The next generation of infrared remote sensing satellite instrumentation, including climate benchmark missions will
require better absolute measurement accuracy than now available, and will most certainly rely on the emerging capability
to fly SI traceable standards that provide irrefutable absolute measurement accuracy. As an example, instrumentation
designed to measure spectrally resolved infrared radiances with an absolute brightness temperature error of better than
0.1 K will require high-emissivity (<0.999) calibration blackbodies with emissivity uncertainty of better than 0.06%, and
absolute temperature uncertainties of better than 0.045K (k=3). Key elements of an On-Orbit Absolute Radiance
Standard (OARS) meeting these stringent requirements have been demonstrated in the laboratory at the University of
Wisconsin (UW) and refined under the NASA Instrument Incubator Program (IIP). This work recently culminated with
an integrated subsystem that was used in the laboratory to demonstrate end-to-end radiometric accuracy verification for
the UW Absolute Radiance Interferometer. Along with an overview of the design, we present details of a key underlying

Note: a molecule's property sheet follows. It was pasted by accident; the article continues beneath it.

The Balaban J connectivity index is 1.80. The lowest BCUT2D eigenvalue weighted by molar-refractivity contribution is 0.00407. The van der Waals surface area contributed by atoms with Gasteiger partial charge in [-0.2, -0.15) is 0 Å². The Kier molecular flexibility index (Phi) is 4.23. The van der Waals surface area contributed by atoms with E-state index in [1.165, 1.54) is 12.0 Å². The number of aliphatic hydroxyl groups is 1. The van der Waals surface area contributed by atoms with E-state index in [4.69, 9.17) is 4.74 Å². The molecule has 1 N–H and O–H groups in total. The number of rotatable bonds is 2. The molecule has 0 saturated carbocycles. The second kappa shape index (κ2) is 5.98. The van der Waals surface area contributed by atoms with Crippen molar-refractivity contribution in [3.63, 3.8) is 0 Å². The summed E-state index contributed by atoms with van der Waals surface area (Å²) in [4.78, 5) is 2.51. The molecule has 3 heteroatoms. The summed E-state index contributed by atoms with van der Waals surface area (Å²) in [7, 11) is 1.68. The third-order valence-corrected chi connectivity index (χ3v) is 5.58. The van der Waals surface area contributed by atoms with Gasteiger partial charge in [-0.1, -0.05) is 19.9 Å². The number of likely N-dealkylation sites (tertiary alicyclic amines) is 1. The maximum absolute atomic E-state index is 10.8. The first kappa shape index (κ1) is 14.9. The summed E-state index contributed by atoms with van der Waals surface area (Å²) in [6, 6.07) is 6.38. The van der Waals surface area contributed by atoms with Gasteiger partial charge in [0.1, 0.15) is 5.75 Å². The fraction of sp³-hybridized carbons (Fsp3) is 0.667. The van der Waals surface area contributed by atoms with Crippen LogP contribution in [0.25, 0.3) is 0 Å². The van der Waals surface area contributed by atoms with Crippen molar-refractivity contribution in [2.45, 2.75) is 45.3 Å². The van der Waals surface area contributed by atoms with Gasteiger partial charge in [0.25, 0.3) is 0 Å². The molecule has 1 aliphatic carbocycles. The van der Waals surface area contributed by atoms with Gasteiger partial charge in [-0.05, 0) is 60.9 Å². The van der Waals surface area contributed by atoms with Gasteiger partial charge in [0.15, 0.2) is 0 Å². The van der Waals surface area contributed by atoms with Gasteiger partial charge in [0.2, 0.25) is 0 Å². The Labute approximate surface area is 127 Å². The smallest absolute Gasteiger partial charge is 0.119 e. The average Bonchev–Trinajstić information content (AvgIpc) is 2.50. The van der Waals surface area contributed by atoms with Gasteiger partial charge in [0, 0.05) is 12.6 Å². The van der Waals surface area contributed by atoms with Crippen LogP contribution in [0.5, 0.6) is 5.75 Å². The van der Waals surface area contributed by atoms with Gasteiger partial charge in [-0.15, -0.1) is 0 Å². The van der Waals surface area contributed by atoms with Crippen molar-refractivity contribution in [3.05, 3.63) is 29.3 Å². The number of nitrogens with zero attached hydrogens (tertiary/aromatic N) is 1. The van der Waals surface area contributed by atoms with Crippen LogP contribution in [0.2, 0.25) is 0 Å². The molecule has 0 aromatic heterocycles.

technology of the OARS that provides on-orbit absolute temperature calibration using the transient melt signatures of
small quantities (<1g) of reference materials (gallium, water, and mercury) imbedded in the blackbody cavity. In
addition we present performance data from the laboratory testing of the OARS.© (2012) COPYRIGHT Society of Photo-Optical Instrumentation Engineers (SPIE). Downloading of the abstract is permitted for personal use only.
Fred A. Best ; Douglas P. Adler ; Claire Pettersen ; Henry E. Revercomb ; P. Jonathan Gero, et al.
"On-orbit absolute radiance standard for the next generation of IR remote sensing instruments", Proc. SPIE 8527, Multispectral, Hyperspectral, and Ultraspectral Remote Sensing Technology, Techniques and Applications IV, 85270N (November 9, 2012); doi:10.1117/12.977559; http://dx.doi.org/10.1117/12.977559